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Straight Talk on Teeth

Gum recession & bone loss

Just the other day I had a friend share with me that she noticed when looking in the mirror that her gums are receding and her roots are getting exposed and notched. She asked me – what causes this?

I thought it was a good question and that I would share the answer with all of you. If you had asked me the same question 20 years ago in dental school the answer would have come quickly – you are brushing too hard and/or incorrectly. I would have answered it almost as a reflex even though this never really made sense to me for several reasons. First of all, if you were brushing your gum tissues away then wouldn’t you expect bleeding and raw gum tissue? After all, this argument states that you are abrading your tissues. Secondly, when you look in the mouth you often see many different levels of gum loss on teeth that are right next to each other. Your toothbrush head is larger than one tooth, so how could you possibly attack one tooth more than its neighbour? That just doesn’t make sense. And finally, even on teeth that have lost a lot of gum tissue, you never see the bone exposed. That means the bone is also being lost, and there is no way you are brushing your bone away.

So what’s the cause then? It could be gum and bone disease (gingivitis and periodontitis); however, we most often see this occurring in locations of healthy gum tissues. So let’s eliminate that explanation. What about pressure? Let’s imagine your mouth to be two horseshoe shaped fences (upper jaw and lower jaw) where each tooth is like a fence post. If you were to “wiggle” the fence posts (teeth in our case) you would damage the supporting dirt (bone and gum tissue in our case). Not only that, you could damage the fence posts as well. So one would expect to see wear on the teeth, shortening and fracturing of teeth and possibly notches in the teeth near the gum line where the teeth are held in the bone.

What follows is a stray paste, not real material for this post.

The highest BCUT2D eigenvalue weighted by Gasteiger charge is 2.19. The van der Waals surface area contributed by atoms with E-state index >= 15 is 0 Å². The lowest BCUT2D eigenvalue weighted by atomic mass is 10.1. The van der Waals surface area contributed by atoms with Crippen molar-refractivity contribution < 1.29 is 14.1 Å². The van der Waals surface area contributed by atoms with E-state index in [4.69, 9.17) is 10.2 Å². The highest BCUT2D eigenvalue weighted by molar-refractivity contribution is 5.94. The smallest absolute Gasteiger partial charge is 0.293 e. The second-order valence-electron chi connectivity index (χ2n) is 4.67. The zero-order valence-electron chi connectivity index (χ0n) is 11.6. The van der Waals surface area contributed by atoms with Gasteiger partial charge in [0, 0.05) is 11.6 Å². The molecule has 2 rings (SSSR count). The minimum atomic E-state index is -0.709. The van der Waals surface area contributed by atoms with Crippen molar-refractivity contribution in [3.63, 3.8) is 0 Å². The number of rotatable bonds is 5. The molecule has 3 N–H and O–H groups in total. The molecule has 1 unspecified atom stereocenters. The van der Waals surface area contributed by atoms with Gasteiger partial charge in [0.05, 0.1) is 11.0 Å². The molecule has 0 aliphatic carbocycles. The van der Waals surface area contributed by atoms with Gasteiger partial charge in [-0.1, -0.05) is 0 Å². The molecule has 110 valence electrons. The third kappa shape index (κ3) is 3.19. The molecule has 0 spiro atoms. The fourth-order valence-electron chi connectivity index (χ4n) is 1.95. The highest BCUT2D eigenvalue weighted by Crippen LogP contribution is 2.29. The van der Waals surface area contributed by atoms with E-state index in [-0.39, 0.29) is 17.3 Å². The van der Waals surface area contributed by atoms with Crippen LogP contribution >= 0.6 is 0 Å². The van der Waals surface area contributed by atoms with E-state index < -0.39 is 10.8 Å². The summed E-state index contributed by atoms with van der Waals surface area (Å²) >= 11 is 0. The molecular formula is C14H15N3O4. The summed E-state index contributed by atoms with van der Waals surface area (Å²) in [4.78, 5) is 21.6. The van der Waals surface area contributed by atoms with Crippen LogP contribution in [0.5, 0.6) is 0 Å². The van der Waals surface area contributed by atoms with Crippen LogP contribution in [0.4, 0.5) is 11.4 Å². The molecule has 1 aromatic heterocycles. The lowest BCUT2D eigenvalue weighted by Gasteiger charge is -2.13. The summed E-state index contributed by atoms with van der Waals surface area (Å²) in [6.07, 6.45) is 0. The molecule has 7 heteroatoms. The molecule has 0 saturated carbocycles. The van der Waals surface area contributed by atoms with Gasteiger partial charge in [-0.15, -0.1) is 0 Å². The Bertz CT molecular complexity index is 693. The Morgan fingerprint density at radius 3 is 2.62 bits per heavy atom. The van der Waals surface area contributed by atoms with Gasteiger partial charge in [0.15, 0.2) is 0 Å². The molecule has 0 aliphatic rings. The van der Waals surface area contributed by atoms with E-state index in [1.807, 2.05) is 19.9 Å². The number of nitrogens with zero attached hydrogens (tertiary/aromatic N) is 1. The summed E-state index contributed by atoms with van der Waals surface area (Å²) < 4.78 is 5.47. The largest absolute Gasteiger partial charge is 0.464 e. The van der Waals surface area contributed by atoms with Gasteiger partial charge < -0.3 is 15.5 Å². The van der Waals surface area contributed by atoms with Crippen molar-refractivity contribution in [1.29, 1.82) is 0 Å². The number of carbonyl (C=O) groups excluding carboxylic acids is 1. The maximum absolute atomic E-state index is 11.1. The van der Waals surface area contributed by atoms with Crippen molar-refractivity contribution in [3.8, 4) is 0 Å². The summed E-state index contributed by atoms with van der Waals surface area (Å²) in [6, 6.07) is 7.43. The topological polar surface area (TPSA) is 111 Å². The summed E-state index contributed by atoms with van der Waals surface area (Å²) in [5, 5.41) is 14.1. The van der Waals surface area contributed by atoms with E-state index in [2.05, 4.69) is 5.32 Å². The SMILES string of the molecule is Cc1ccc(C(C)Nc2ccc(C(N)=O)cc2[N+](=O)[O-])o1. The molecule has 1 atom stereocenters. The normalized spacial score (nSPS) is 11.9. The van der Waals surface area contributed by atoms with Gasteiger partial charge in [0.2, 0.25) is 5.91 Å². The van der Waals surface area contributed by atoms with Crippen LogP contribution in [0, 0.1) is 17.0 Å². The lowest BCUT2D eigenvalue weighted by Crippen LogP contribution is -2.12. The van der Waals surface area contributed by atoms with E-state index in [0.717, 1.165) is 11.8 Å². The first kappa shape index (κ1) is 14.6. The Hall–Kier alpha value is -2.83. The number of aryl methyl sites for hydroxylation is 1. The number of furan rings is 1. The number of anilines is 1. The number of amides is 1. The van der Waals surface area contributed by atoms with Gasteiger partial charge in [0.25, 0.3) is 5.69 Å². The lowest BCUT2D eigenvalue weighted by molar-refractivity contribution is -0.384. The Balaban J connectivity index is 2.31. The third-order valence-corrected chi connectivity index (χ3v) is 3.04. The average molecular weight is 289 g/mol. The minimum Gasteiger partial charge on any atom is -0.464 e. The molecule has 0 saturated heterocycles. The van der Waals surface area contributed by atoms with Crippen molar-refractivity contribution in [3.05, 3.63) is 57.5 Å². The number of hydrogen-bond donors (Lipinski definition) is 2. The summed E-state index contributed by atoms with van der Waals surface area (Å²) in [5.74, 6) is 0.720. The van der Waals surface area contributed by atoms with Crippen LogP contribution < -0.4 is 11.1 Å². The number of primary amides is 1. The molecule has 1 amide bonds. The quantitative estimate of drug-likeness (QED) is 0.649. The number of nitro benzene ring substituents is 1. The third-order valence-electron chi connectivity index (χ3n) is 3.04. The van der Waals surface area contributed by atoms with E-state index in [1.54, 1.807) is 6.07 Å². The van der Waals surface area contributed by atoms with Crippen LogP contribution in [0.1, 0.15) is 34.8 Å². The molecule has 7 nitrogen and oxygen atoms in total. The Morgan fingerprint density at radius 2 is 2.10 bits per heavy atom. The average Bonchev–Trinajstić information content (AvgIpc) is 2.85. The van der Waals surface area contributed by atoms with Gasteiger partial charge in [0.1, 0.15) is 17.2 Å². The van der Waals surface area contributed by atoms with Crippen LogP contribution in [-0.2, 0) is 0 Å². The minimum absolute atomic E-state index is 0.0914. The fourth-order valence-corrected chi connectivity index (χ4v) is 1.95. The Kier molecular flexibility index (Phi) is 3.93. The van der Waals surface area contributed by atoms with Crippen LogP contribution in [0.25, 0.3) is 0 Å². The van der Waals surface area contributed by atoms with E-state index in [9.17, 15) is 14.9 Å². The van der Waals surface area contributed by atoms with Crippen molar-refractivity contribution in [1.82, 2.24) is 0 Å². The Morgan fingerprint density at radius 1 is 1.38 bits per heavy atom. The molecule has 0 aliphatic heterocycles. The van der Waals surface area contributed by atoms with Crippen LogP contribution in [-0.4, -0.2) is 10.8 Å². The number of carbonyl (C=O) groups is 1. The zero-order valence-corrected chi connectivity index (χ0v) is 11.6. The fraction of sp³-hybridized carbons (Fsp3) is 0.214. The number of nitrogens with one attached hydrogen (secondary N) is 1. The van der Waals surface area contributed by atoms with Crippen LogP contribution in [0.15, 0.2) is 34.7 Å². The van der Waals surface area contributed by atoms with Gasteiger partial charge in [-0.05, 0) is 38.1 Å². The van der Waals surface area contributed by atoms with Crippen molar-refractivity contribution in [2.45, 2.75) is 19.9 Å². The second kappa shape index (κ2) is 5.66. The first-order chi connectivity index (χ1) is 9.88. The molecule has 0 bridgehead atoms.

This pressure is why we are concerned about clenching and grinding. Not only can it harm the teeth, bones and gum tissue, it can also harm jaw joints and supporting functional muscles used to chew, talk and smile. A misaligned bite can definitely give rise to this problem. This is a serious condition to have looked after because if you lose enough bone and gum tissue – you will lose teeth. And, if you irritate the muscles and joints enough you will likely develop pain.

Look in the mirror and do a self assessment. Feel free to contact us with any questions or concerns you have on this matter, or on any other topic we have touched on.



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About the Author

Dr. Mark Provencher is a general dentist having graduated with distinction from the University of Alberta in 1997. He is active in numerous professional organizations and is a perpetual student that prefers a proactive, holistic, "why-based" approach to care. He has hundreds of hours of extra training in the areas of neuromuscular dentistry, sleep dentistry/sleep apnea, cosmetic and complex restorative dentistry. He practices in the Pandosy Village area and lives in Kelowna with his beautiful wife and two young children.

Contact Dr. Provencher at [email protected]

Website:  http://www.kelownadentalsolutions.com/

 




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The views expressed are strictly those of the author and not necessarily those of Castanet. Castanet presents its columns "as is" and does not warrant the contents.


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